Today August 19, 2020 marks an historic anniversary in the life of Pembroke Dock – and Pembrokeshire as a whole.

Eighty years ago, at the height of the Second World War, three German Junkers 88 aircraft made a low-level attack against the Admiralty oil fuel depot at Llanreath, setting off one of the most vicious fires ever encountered.

The fire raged for three weeks and 650 men from 22 fire brigades fought the flames using nine miles of hose and 2,000 gallons of water per minute. Tragically five sacrificed their lives and 38 were seriously injured.

In the town of Pembroke Dock the story is the stuff of legend – carefully documented by former Western Telegraph reporter Vernon Scott, who was born and raised in Milford Haven, in his book Inferno 1940.

The book has been reprinted by the Pembroke Dock Heritage Centre and copies can be purchased from its headquarters in the Old Dockyard Chapel, in Pembroke Dock, which has recently reopened to visitors.

Some 650 firemen were involved at various times in fighting the Llanreath fire. They came from all over south Wales and from five English cities and towns.

Brigades that sent firemen and equipment included Pembroke Dock, Pembroke, Milford Haven, Haverfordwest, Narberth, Tenby, Fishguard, RN Mines Depot (Milford Haven), Dockyard Boom Defence, Cardiff, Newport, Neath, Rhondda Valley, Barry, Swansea, Merthyr Tydfil. Caerphilly, Gelligaer (Bargoed), and, from across the border, Birmingham, Bristol, Gloucester, Cheltenham and Stroud.

It is estimated there were over 1,100 injuries – both minor and major – with 35 serious cases.

Four times the Luftwaffe returned with single aircraft to harass the firefighting efforts – once at night – and even when resting firemen were not safe. In early September off-duty firemen were injured when the Temperance Hall in Lewis Street was bombed and extensively damaged. Eighteen were injured, two seriously. Miraculously no-one was killed as the hall was reduced to four walls and had to be demolished later.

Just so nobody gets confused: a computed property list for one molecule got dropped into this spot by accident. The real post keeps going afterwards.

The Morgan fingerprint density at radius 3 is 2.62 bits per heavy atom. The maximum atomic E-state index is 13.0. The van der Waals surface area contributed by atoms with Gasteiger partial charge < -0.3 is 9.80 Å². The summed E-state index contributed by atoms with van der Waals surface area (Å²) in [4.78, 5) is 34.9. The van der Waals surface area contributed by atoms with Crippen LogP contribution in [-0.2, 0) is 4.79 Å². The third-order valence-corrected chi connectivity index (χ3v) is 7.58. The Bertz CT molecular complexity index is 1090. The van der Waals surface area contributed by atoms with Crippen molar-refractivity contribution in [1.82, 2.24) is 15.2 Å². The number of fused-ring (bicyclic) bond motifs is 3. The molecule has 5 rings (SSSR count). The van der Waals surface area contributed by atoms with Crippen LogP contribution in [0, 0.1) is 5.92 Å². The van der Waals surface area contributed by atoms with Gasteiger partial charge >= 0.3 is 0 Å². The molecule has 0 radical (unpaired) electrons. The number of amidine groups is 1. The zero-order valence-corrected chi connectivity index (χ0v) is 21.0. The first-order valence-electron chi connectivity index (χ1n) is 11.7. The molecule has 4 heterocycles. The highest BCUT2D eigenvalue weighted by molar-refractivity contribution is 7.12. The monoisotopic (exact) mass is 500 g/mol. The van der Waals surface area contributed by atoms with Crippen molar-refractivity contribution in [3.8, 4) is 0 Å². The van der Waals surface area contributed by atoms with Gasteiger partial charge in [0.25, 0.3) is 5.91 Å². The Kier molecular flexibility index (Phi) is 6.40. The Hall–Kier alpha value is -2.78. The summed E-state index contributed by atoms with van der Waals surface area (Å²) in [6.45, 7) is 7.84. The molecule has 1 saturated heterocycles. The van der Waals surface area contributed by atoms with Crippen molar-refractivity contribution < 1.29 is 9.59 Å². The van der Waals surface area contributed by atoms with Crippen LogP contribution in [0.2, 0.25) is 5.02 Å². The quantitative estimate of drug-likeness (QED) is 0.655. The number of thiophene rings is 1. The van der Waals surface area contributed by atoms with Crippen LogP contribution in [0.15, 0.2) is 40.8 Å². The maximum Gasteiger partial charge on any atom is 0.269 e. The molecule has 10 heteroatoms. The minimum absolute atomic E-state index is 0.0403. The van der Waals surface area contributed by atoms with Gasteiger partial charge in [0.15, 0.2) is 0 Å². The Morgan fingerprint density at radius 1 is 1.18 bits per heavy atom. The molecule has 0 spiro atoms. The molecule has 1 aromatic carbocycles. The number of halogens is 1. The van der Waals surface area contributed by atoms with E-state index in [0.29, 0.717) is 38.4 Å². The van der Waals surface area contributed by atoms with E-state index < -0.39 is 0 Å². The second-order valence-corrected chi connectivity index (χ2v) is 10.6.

Fire firemen from the Cardiff Brigade died in one horrific incident when the wall of a burning tank suddenly collapsed, enveloping them, on August 22.

Those who died were: Frederick George Davis (31); Clifford Miles (31); Ivor John Kilby (29), Trevor Charles Morgan (31) and John Frederick Thomas (30).

With the fire still raging the inquest was held on August 30, the coroner recording a verdict that death was due to asphyxia and burning, accidentally caused.

“The nation owes these brave men, a debt of gratitude” the Coroner added.

Two days into the fire fighting Milford Haven firemen were returning home in the very early hours of the morning when they were confronted by gun toting Home Guardsmen.

They were travelling in a truck along Slebech Flats, five miles to the east of Haverfordwest, when several shots rang out and bullets struck the vehicle.

Wisely stopping, the firemen were surrounded by Home Guardsmen who were operating a road block which in the pitch black night had not been seen. No one was, thankfully, injured.

With thanks to the Pembroke Dock Heritage Centre and to Adrian James